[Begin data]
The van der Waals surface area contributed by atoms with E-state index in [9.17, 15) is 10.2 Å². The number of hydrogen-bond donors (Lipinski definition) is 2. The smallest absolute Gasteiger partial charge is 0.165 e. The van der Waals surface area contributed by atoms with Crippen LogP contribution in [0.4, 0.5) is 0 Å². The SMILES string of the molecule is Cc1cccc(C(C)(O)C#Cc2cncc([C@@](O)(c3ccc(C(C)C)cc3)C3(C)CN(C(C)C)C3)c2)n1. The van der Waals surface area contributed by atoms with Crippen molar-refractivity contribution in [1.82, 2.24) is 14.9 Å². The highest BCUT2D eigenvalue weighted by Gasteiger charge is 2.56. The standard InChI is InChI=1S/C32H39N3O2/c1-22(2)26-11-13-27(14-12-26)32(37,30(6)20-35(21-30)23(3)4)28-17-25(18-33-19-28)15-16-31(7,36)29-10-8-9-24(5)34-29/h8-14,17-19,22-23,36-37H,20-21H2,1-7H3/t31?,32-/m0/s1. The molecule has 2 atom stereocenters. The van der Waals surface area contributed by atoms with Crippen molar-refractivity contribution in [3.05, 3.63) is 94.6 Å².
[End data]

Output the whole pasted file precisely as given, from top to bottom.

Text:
The van der Waals surface area contributed by atoms with E-state index in [9.17, 15) is 10.2 Å². The number of hydrogen-bond donors (Lipinski definition) is 2. The smallest absolute Gasteiger partial charge is 0.165 e. The van der Waals surface area contributed by atoms with Crippen LogP contribution in [0.4, 0.5) is 0 Å². The SMILES string of the molecule is Cc1cccc(C(C)(O)C#Cc2cncc([C@@](O)(c3ccc(C(C)C)cc3)C3(C)CN(C(C)C)C3)c2)n1. The van der Waals surface area contributed by atoms with Crippen molar-refractivity contribution in [1.82, 2.24) is 14.9 Å². The highest BCUT2D eigenvalue weighted by Gasteiger charge is 2.56. The standard InChI is InChI=1S/C32H39N3O2/c1-22(2)26-11-13-27(14-12-26)32(37,30(6)20-35(21-30)23(3)4)28-17-25(18-33-19-28)15-16-31(7,36)29-10-8-9-24(5)34-29/h8-14,17-19,22-23,36-37H,20-21H2,1-7H3/t31?,32-/m0/s1. The molecule has 2 atom stereocenters. The van der Waals surface area contributed by atoms with Crippen molar-refractivity contribution in [3.05, 3.63) is 94.6 Å².